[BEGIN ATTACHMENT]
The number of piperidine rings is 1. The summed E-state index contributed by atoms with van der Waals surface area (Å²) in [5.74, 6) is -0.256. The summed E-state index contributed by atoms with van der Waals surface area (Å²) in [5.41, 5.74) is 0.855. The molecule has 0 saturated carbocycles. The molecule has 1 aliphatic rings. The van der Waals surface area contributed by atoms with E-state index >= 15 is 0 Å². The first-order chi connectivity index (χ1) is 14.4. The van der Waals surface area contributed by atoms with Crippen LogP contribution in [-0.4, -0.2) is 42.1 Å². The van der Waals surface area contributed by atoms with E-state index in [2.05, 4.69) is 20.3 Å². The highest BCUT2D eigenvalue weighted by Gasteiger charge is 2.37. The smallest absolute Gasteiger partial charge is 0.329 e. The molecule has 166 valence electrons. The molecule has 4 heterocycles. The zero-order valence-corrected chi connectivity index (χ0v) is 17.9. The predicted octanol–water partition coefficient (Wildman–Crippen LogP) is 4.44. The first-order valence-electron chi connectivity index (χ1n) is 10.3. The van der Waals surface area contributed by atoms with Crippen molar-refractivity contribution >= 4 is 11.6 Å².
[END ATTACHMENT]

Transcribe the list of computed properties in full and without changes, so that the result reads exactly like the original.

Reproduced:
The number of piperidine rings is 1. The summed E-state index contributed by atoms with van der Waals surface area (Å²) in [5.74, 6) is -0.256. The summed E-state index contributed by atoms with van der Waals surface area (Å²) in [5.41, 5.74) is 0.855. The molecule has 0 saturated carbocycles. The molecule has 1 aliphatic rings. The van der Waals surface area contributed by atoms with E-state index >= 15 is 0 Å². The first-order chi connectivity index (χ1) is 14.4. The van der Waals surface area contributed by atoms with Crippen LogP contribution in [-0.4, -0.2) is 42.1 Å². The van der Waals surface area contributed by atoms with E-state index in [2.05, 4.69) is 20.3 Å². The highest BCUT2D eigenvalue weighted by Gasteiger charge is 2.37. The smallest absolute Gasteiger partial charge is 0.329 e. The molecule has 166 valence electrons. The molecule has 4 heterocycles. The zero-order valence-corrected chi connectivity index (χ0v) is 17.9. The predicted octanol–water partition coefficient (Wildman–Crippen LogP) is 4.44. The first-order valence-electron chi connectivity index (χ1n) is 10.3. The van der Waals surface area contributed by atoms with Crippen molar-refractivity contribution >= 4 is 11.6 Å².